Loading please wait

The smart way to improve grades

Comprehensive & curriculum aligned

Try an activity or get started for free

Explore What Stimulants and Depressants Are

In this worksheet, students will explore what stimulants and depressants are and what effects they have on the human body.

'Explore What Stimulants and Depressants Are' worksheet

Key stage:  KS 3

Year:  Year 7 Science worksheets

Curriculum topic:   Biology: Structure and Function of Living Organisms

Curriculum subtopic:   Health

Difficulty level:  

Worksheet Overview

Drugs are simply chemicals that can affect the way our body works. There are many different types of drugs and they can be put into three different groups:


1. Medicinal

2. Recreational

3. Illegal


Medicine bottles


Medicinal drugs treat disease or relieve symptoms. For example, painkillers like paracetamol or ibuprofen would help to lower our temperature if we had a cold. These can be bought from a pharmacy over-the-counter. Antibiotics like penicillin destroy bacteria. If we were to have a bacterial infection, we might be prescribed antibiotics by the doctor - we can't get these over-the-counter without a prescription. 

Although medicines can be easily bought or prescribed by doctors, this does not mean that they are completely safe. Medicines can have many different side effects, so it is important to read the information leaflet before taking any medicines.


 image of coffee, alcohol and cigarettes


Recreational drugs are ones that are taken for pleasure. People take recreational drugs because they like the feelings of pleasure they get. For example, when someone drinks alcohol they may feel more relaxed and confident. Other recreational drugs include tobacco in cigarettes. Smoking cigarettes can improve your mood and concentration, and caffeine in coffee can leave us feeling more active and focused, which might explain why we tend to have a coffee at breakfast time!

Recreational drugs might include illegal drugs.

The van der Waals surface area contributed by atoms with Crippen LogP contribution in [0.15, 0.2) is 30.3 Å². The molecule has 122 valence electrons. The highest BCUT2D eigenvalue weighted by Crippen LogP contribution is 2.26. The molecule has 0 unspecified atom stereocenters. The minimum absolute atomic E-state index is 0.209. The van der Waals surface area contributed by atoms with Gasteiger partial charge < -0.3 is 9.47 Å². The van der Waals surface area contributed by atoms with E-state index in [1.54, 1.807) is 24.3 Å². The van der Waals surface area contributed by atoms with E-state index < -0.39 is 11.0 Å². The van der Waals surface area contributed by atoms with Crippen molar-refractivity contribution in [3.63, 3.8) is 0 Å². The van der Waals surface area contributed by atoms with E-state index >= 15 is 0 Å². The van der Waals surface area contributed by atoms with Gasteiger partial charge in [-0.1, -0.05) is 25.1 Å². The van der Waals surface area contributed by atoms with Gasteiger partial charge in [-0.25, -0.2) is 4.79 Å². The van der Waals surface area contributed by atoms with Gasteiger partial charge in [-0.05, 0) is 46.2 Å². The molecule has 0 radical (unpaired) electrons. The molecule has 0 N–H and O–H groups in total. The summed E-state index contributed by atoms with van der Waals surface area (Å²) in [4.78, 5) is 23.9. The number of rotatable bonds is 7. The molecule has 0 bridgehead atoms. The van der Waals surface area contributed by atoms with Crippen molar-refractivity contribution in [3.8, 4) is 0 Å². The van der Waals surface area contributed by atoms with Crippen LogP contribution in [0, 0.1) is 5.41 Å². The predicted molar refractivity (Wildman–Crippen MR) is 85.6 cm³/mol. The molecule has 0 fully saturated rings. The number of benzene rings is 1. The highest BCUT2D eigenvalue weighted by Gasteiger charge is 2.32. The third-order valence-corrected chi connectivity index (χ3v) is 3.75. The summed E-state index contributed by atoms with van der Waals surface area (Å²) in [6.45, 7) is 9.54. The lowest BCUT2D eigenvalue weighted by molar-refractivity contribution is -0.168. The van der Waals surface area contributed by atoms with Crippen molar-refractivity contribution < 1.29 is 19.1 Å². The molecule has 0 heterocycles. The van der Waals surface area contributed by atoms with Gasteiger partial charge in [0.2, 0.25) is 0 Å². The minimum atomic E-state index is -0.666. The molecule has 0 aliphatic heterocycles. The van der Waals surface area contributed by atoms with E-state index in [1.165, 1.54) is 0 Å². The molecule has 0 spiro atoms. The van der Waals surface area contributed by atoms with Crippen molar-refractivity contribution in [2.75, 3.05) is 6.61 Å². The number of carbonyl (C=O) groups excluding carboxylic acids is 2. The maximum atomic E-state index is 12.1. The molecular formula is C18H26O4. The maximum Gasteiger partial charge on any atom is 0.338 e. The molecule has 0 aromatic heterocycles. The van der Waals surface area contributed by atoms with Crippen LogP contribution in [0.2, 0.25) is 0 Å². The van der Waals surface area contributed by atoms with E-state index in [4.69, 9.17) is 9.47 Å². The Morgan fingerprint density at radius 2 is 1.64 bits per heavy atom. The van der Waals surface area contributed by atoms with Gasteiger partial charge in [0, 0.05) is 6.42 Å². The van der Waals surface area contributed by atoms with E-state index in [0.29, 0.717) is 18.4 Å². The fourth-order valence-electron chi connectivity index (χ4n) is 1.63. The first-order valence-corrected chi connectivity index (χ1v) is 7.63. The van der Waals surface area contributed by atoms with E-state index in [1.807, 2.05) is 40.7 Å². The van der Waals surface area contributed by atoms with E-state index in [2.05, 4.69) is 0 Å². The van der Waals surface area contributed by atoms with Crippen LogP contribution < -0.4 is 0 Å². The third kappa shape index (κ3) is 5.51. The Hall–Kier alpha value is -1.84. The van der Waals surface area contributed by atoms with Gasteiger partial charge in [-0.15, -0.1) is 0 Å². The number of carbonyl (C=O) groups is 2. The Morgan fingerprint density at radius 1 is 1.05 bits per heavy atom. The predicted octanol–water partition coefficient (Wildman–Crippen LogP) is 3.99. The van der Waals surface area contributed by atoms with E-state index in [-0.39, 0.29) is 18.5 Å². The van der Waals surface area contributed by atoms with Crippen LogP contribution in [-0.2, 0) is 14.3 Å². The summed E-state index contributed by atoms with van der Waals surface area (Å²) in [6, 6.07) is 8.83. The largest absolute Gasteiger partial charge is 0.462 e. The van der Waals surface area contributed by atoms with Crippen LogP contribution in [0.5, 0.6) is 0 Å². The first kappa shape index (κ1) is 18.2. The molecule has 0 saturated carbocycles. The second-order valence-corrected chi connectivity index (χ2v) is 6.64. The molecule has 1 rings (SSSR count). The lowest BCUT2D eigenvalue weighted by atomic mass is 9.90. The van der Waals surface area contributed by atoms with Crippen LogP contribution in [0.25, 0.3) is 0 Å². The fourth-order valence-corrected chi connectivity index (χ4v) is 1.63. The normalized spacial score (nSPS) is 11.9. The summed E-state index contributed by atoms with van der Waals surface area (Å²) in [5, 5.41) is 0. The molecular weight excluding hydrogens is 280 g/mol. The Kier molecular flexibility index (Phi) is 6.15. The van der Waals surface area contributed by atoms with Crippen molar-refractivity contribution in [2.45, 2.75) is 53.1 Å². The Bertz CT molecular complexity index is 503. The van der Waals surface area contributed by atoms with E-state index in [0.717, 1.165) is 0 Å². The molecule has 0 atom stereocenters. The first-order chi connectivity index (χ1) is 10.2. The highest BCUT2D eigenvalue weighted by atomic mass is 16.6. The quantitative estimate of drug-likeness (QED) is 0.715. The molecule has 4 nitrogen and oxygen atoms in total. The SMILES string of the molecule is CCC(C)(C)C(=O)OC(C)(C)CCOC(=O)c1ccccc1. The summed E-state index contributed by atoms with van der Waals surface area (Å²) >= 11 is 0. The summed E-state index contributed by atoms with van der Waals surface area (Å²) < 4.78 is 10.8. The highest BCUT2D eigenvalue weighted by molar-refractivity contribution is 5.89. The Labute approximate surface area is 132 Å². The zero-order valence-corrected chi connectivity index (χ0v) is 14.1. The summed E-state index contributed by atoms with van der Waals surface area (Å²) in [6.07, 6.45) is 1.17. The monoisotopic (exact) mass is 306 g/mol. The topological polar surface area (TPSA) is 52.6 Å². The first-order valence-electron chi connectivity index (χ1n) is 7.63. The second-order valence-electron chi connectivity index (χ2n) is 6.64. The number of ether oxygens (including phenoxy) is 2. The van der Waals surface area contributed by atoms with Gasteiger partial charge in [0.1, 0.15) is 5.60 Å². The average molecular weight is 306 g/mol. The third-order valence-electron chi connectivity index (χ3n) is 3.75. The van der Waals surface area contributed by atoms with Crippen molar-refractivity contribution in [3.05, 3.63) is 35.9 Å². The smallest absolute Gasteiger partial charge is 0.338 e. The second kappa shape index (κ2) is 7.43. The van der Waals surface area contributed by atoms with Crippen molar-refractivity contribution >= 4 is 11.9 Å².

Image of medicines


Illegal drugs are those that aren't allowed by the law and can be dangerous. Illegal drugs tend to be recreational as well as people choose to take them. Most illegal drugs can cause long-term damage. For example, cannabis can cause memory loss, and heroin can lead to collapsed veins and liver and kidney disease. Cocaine can lead to blocked arteries in the heart, and ecstasy can lead to kidney failure. Many of these illegal drugs will give feelings of relaxation or intense happiness. 


Drugs can be further split into two categories: depressants or stimulants, each having a different effect on the body.

Depressants are drugs that slow down messages to the brain and nerves.

Examples of depressants are alcohol, cannabis, solvents (such as aerosols and glue) and heroin.

The typical effects of depressants on the body are:

Slowed brain functions such as thinking and muscle movement

Blurred vision or hallucinations

Slowed pulse and lowered blood pressure

Impaired judgment and coordination

These effects usually wear off - however, there are some long-term effects of the use of depressants:

Cannabis causes loss of memory and concentration, as well as an increased risk of mental illness.

Alcohol can lead to weight gain

Any depressants can cause breathing or sleeping difficulties


Stimulants do the opposite of depressants. They speed up messages to the brain and nerves and make you feel more alert. 

Examples of stimulants are caffeine (found in coffee, tea and fizzy drinks) which is legal. Then there's cocaine, ecstasy and amphetamines, which are all illegal.

The typical effects of stimulants on the body are:

More energy and confidence (stimulants are often illegally used in sports for this reason)

Lack of concentration


Long-term effects include:

Damage to the liver

Damage to the heart

Memory loss

Extreme weight loss


In this activity, we will look at what stimulants and depressants are and their effects on the body.

What is EdPlace?

We're your National Curriculum aligned online education content provider helping each child succeed in English, maths and science from year 1 to GCSE. With an EdPlace account you’ll be able to track and measure progress, helping each child achieve their best. We build confidence and attainment by personalising each child’s learning at a level that suits them.

Get started

Try an activity or get started for free

  • National Tutoring Awards 2023 Shortlisted / Parents
    National Tutoring Awards 2023 Shortlisted
  • Private-Tutoring-WINNER-EducationInvestor-Awards / Parents
    Winner - Private Tutoring
  • Bett Awards Finalist / Parents
  • Winner - Best for Home Learning / Parents
    Winner - Best for Home Learning / Parents